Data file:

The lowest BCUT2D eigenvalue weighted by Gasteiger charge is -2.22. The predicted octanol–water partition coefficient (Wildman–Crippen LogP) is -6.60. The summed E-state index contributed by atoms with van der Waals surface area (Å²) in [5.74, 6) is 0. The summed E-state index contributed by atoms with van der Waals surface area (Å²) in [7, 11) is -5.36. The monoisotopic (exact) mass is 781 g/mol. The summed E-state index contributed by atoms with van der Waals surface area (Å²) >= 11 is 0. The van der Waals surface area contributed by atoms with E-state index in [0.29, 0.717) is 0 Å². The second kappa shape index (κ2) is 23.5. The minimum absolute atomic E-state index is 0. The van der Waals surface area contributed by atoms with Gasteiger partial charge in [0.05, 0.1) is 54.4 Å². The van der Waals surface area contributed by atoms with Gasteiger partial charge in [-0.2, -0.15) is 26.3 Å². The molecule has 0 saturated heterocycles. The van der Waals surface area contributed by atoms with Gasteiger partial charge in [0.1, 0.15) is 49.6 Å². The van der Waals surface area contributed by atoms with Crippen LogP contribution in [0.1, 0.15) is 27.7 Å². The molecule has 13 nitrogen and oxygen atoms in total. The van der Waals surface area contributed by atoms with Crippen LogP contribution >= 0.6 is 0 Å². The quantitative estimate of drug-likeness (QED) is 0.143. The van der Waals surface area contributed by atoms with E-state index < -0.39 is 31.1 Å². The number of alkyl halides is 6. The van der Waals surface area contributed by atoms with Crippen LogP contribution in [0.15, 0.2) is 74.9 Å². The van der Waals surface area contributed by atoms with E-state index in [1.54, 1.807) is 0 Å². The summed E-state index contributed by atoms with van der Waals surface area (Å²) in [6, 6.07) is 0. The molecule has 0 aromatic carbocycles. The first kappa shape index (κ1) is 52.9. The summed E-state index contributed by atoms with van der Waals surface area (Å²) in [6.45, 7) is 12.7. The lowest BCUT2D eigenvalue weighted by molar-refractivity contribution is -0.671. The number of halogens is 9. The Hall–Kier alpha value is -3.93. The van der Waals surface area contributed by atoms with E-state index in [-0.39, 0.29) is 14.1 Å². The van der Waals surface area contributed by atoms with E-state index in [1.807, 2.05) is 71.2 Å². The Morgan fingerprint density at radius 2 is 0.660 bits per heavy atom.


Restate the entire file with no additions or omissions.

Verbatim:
The lowest BCUT2D eigenvalue weighted by Gasteiger charge is -2.22. The predicted octanol–water partition coefficient (Wildman–Crippen LogP) is -6.60. The summed E-state index contributed by atoms with van der Waals surface area (Å²) in [5.74, 6) is 0. The summed E-state index contributed by atoms with van der Waals surface area (Å²) in [7, 11) is -5.36. The monoisotopic (exact) mass is 781 g/mol. The summed E-state index contributed by atoms with van der Waals surface area (Å²) >= 11 is 0. The van der Waals surface area contributed by atoms with E-state index in [0.29, 0.717) is 0 Å². The second kappa shape index (κ2) is 23.5. The minimum absolute atomic E-state index is 0. The van der Waals surface area contributed by atoms with Gasteiger partial charge in [0.05, 0.1) is 54.4 Å². The van der Waals surface area contributed by atoms with Gasteiger partial charge in [-0.2, -0.15) is 26.3 Å². The molecule has 0 saturated heterocycles. The van der Waals surface area contributed by atoms with Gasteiger partial charge in [0.1, 0.15) is 49.6 Å². The van der Waals surface area contributed by atoms with Crippen LogP contribution in [0.1, 0.15) is 27.7 Å². The molecule has 13 nitrogen and oxygen atoms in total. The van der Waals surface area contributed by atoms with Crippen LogP contribution >= 0.6 is 0 Å². The quantitative estimate of drug-likeness (QED) is 0.143. The van der Waals surface area contributed by atoms with E-state index < -0.39 is 31.1 Å². The number of alkyl halides is 6. The van der Waals surface area contributed by atoms with Crippen LogP contribution in [0.15, 0.2) is 74.9 Å². The van der Waals surface area contributed by atoms with E-state index in [1.54, 1.807) is 0 Å². The summed E-state index contributed by atoms with van der Waals surface area (Å²) in [6, 6.07) is 0. The molecule has 0 aromatic carbocycles. The first kappa shape index (κ1) is 52.9. The summed E-state index contributed by atoms with van der Waals surface area (Å²) in [6.45, 7) is 12.7. The lowest BCUT2D eigenvalue weighted by molar-refractivity contribution is -0.671. The number of halogens is 9. The Hall–Kier alpha value is -3.93. The van der Waals surface area contributed by atoms with E-state index in [-0.39, 0.29) is 14.1 Å². The van der Waals surface area contributed by atoms with E-state index in [1.807, 2.05) is 71.2 Å². The Morgan fingerprint density at radius 2 is 0.660 bits per heavy atom.